In the Arctic, discovered vast fields of methane emissions

The participants of the Russian-American expedition to the Eastern sector of the Arctic have found new large fields of methane in the northern parts of the Laptev Sea and the Bering Sea. This was said by telephone from aboard the research vessel "Academician Lavrentiev" head of the expedition Arctic Research Laboratory Pacific Oceanological Institute, Far Eastern Branch of the Russian Academy of Sciences, a professor at American University of Alaska-Fairbanks Igor Semiletov.

"Gas torches" pass through the entire thickness of the ocean water and thus methane into the atmosphere. Presumably, this is the origin of the deep gas "- quoted Semiletova NEWS citing ITAR-TASS.

Scientists have yet to determine the amount emitted from the depths of the Arctic seas of methane into the atmosphere, which will shed light on its origin.

"Maybe he gets into the sea from the depths of the earth's crust, which may indicate an increase in seismic activity in the region. According to the observations of scientists, the signs of global warming are seen everywhere in the Arctic. Sharp increase in the number of storm days, and the water temperature is unusually high for this time of year . now the water in the seas, plus three degrees. This means that the formation of ice will slow, and the area of multi-year ice in the Arctic re-cut "- told seven years.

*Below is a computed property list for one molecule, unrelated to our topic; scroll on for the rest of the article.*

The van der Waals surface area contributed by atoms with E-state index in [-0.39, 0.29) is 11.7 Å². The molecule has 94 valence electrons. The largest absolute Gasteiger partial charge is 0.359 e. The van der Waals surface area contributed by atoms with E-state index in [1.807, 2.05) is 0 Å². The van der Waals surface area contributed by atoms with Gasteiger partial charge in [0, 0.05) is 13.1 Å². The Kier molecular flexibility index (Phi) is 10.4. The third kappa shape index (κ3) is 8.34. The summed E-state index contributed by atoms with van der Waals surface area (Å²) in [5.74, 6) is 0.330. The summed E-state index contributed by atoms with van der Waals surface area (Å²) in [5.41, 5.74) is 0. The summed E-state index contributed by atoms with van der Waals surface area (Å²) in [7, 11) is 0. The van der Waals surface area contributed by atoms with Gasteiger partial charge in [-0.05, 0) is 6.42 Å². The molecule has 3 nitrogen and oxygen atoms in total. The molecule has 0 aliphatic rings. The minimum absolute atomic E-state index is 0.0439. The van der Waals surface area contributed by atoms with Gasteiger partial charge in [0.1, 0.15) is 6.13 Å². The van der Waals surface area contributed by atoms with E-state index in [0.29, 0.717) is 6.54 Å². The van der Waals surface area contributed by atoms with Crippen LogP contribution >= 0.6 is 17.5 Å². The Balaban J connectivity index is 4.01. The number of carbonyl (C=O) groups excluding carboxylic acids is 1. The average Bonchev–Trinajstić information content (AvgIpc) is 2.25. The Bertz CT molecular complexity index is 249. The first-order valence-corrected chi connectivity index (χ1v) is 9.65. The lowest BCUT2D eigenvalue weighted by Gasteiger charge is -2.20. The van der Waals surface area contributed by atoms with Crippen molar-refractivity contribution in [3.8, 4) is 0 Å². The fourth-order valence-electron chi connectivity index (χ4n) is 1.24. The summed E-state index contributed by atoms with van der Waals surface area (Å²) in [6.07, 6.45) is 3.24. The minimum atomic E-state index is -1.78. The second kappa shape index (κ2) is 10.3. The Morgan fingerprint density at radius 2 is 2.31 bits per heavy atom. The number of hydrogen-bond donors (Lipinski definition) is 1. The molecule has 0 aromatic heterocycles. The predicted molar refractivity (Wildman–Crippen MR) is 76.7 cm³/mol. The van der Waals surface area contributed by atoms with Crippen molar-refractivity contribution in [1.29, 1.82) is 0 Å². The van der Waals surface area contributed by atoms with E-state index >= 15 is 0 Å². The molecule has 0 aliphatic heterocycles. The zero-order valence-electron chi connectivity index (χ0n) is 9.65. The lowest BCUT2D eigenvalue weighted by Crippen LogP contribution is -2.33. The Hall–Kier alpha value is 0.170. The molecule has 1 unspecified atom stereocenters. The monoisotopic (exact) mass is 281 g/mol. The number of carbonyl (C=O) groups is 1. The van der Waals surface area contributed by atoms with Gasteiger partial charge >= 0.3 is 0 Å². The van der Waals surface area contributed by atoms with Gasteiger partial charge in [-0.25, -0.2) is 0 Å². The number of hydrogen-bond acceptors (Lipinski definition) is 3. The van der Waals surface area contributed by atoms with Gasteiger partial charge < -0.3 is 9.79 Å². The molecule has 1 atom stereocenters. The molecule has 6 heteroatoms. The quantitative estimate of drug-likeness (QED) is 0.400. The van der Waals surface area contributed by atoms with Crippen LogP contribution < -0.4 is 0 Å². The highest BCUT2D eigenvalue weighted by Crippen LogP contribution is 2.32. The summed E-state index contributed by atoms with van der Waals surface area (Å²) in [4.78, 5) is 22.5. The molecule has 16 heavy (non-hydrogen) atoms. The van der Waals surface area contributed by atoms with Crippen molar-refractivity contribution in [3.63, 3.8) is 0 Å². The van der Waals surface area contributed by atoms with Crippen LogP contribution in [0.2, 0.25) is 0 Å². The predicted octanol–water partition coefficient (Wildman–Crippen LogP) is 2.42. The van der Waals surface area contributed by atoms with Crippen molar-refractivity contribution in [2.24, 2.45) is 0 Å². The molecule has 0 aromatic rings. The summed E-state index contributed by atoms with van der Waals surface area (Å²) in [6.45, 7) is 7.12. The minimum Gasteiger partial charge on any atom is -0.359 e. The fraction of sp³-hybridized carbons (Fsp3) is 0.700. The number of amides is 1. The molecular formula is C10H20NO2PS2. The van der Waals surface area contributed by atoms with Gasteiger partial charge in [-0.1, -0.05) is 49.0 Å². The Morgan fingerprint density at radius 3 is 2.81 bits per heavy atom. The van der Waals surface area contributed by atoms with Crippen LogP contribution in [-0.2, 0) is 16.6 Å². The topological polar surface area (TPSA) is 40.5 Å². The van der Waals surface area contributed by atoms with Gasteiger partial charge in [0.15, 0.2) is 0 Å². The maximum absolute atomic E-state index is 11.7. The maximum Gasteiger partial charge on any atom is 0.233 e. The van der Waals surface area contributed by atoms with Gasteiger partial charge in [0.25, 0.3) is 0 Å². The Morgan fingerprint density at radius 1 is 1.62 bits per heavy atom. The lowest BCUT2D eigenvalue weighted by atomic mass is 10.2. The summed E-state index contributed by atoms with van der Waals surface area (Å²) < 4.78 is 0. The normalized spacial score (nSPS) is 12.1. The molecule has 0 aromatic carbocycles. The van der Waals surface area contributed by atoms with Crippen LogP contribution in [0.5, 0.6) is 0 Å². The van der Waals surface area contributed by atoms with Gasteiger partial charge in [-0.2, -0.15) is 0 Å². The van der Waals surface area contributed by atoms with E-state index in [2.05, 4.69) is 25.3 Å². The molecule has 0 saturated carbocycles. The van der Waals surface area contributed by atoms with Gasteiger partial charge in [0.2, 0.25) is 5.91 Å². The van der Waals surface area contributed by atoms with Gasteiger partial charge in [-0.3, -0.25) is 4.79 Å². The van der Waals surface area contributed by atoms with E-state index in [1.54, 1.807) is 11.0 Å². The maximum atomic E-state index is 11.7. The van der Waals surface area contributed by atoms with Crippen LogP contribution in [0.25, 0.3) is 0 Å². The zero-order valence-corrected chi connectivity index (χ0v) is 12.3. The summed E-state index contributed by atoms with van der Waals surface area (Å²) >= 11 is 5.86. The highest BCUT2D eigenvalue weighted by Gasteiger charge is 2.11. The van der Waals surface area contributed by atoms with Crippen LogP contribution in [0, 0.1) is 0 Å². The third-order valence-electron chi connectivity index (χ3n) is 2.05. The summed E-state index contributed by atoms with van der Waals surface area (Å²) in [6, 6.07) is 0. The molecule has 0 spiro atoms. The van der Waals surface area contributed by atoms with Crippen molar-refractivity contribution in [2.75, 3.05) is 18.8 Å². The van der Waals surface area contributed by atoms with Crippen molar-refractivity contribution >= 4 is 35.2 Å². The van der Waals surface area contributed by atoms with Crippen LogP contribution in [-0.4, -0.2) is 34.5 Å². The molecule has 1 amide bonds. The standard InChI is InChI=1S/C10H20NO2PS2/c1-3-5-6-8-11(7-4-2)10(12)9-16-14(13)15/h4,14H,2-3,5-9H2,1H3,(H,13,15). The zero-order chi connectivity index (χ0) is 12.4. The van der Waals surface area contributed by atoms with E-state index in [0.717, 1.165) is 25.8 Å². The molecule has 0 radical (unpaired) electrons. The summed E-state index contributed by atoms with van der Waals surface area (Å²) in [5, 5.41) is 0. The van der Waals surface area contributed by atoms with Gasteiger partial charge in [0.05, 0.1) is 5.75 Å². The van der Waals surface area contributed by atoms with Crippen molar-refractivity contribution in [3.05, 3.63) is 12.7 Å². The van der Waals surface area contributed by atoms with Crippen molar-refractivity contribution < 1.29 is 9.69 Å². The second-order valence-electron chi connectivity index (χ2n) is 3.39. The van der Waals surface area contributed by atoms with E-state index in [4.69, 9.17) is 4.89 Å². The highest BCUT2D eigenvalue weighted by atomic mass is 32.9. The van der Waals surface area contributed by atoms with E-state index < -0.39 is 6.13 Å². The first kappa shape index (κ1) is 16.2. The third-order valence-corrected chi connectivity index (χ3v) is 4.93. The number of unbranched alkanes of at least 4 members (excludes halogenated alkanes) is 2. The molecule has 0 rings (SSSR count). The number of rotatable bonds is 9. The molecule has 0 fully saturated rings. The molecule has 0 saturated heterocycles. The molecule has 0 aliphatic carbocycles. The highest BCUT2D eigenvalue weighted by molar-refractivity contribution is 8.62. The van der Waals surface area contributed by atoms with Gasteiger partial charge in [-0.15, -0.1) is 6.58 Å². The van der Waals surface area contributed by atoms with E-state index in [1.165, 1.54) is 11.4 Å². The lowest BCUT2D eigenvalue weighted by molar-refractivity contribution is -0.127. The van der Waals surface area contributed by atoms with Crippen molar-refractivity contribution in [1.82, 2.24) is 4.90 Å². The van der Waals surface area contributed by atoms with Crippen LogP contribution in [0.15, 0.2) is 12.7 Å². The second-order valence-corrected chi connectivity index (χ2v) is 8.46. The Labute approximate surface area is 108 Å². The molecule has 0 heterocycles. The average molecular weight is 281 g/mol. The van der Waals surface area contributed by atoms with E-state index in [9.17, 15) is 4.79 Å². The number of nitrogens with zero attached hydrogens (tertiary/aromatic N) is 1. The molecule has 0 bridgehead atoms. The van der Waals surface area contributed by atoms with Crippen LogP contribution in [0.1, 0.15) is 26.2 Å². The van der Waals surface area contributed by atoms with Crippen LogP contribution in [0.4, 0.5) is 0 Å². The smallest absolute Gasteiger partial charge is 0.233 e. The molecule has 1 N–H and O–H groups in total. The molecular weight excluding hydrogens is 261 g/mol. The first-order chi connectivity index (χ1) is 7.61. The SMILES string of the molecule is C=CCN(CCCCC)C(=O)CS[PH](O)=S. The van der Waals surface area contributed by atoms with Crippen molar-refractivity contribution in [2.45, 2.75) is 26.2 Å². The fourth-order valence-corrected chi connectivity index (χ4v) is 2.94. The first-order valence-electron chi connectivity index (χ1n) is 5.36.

The expedition set out from Vladivostok in early September. It is attended by 28 scientists from Russia and the U.S.. In addition to the staff of the Far Eastern Branch of the Russian Academy of Sciences, are scientists Research Center of Alaska-Fairbanks and the University of Georgia in the U.S..

Funding for the research carried out by the Russian Foundation for Basic Research, U.S. National Science Foundation and the National Endowment U.S. National Oceanic and Atmospheric Administration.

To conduct research on the vessel "Academician Lavrentiev" deployed modern geophysical complex, which will determine the amount released into the atmosphere of greenhouse gases.

Within 45 days of the expedition scientists to study methane and subsea permafrost areas in the Chukchi, Bering and East Siberian Sea and the Laptev Sea. The expedition has already passed half of the route. It — five thousand miles, of which 1000 — with a comprehensive study.

Far scientists together with their American colleagues over a number of years doing research of methane emissions in the Arctic. Previous expeditions suggest that this greenhouse gas appears in the destruction of underwater sites of permafrost due to climate change, which further enhances the warming and lead to new releases of methane.

These studies have shown that large methane emissions in the Arctic could have disastrous consequences for the Earth's climate.

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